Here, for the first time, are gripping accounts of Khrushchev's plan to destroy the U.S. naval base at Guantánamo; the accidental overflight of the Soviet Union by an American spy plane; the movement of Soviet nuclear warheads around Cuba during the tensest days of the crisis; the activities of CIA agents inside Cuba; and the crash landing of an American F-106 jet with a live nuclear weapon on board.
Dobbs takes us inside the White House and the Kremlin as Kennedy and Khrushchev agonize over the possibility of war. He shows how these two leaders recognized the terrifying realities of the nuclear age while Castro - never swayed by conventional political considerations - demonstrated the messianic ambition of a man selected by history for a unique mission. Dobbs brings us onto the decks of American ships patrolling Cuba; inside sweltering Soviet submarines and missile units as they ready their warheads; and onto the streets of Miami, where anti-Castro exiles plot the dictator's overthrow.
©2008 Michael Dobbs; (P)2008 Books on Tape
"One Minute to Midnight is nothing less than a tour de force, a dramatic, nail-biting page-turner that is also an important work of scholarship. Michael Dobbs combines the skills of an experienced investigative journalist, a talented writer, and an intelligent historical analyst. His research is stunning. No other history of the Cuban missile crisis matches this achievement." (Martin Sherwin, co-author of American Prometheus)
In October 1962, my Troop Carrier Air Force Reserve Squadron at the Air Force Reserve section (now gone) of O'Hare Field was activated because of the "Cuban Crisis." During the day my day job was to "play soldier" (the Army equivalent of a Clerk/Typist) and at night I would drive to my home on Chicago's south side. No one worried about nuclear incineration, and in due course we were deactivated and returned to our civilian careers. It is truly said that ignorance is bliss. If I had know then what I know now, after reading One Minute to Midnight, I don't think I would have slept as soundly as I did. That's why I listened to this book, and why I recommend it. Somewhat more detailed than necessary, it discusses some facts never before disclosed, and points out that the Soviets kept secret for over 40 years that they had deployed tactical nukes in Cuba, in addition to Intercontinental Missiles that targeted, among many other U.S. cities, Washington and New York! I simply never realized how close we came to Armaggedon. Worth reading if you lived through it, and for historical purposes if you didn't, but it brings home the fact that Kennedy and Khrushchev were both level-headed leaders that understood the horrors of war and were therefore able to avoid it, that Castro was willing to plunge the world into nuclear holocaust for the sake of his revolution, and that the "terrorist world" in which we now live does not seem to have the same rational inhibitions to prevent it should a similar confrontation again arise. Well worth your time, especially if your a student of 20th century American history.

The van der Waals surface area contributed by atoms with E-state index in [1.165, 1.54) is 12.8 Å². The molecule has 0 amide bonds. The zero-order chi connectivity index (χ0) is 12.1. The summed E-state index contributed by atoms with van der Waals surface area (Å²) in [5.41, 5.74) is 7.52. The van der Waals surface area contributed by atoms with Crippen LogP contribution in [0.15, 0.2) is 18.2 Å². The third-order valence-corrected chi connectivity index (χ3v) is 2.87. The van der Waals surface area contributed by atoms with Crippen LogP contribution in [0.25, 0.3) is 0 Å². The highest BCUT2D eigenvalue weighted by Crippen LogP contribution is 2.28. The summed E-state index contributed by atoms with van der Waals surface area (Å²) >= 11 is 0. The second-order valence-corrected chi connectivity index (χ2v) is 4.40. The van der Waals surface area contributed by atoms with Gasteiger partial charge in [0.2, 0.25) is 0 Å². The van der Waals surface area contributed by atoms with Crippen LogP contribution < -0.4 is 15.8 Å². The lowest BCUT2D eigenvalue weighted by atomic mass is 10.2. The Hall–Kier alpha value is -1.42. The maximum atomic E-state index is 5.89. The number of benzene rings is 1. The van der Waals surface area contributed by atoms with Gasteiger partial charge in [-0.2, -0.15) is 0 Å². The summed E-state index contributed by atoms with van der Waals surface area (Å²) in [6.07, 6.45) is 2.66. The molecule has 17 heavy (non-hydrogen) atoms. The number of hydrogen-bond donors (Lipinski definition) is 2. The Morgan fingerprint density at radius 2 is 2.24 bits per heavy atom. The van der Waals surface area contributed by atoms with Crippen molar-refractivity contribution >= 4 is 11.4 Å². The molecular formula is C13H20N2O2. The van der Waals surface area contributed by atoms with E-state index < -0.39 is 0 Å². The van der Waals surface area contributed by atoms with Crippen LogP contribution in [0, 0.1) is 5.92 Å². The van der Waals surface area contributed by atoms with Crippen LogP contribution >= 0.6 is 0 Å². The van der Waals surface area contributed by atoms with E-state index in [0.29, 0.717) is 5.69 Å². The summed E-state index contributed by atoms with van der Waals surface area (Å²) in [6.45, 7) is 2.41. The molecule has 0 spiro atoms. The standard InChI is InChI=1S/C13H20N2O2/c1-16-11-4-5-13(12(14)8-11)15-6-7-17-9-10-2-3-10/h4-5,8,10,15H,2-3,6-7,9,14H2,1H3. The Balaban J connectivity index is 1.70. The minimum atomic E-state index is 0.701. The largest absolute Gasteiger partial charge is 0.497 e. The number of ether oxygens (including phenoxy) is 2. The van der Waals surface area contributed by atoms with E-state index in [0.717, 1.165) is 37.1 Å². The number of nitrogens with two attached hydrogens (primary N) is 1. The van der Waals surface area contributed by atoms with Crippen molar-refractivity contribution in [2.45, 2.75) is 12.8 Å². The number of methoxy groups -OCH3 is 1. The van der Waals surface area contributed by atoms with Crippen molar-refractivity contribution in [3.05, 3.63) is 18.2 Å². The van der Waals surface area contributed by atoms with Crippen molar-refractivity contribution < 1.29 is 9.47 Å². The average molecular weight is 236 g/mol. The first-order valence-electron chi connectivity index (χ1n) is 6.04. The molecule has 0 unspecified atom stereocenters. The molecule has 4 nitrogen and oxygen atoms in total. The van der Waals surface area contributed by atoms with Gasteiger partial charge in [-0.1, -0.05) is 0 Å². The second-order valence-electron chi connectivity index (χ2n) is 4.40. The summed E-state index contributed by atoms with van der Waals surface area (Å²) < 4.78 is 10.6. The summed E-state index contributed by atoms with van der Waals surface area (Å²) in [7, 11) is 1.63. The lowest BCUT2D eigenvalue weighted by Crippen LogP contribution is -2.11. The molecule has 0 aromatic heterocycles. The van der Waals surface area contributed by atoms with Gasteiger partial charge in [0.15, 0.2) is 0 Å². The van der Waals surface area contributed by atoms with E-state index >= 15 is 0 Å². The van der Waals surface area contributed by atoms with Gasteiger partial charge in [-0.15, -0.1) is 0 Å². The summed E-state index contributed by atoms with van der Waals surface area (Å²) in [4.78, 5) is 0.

The book and the narration are top notch. You stay riveted as you listen, or at least I did. I listen to a lot of audio books and this is in the top tier...highly recommended. It has important implications to learn from, many newly presented for the first time, according to the author.
Even if you watched "13 Days" (I did, and liked it), listen to this book. It has accurate, well researched account of events, some less known facts and very little idle speculation.
The historical facts are presented well, with just enough details to keep the listener interested, and the narration is superb.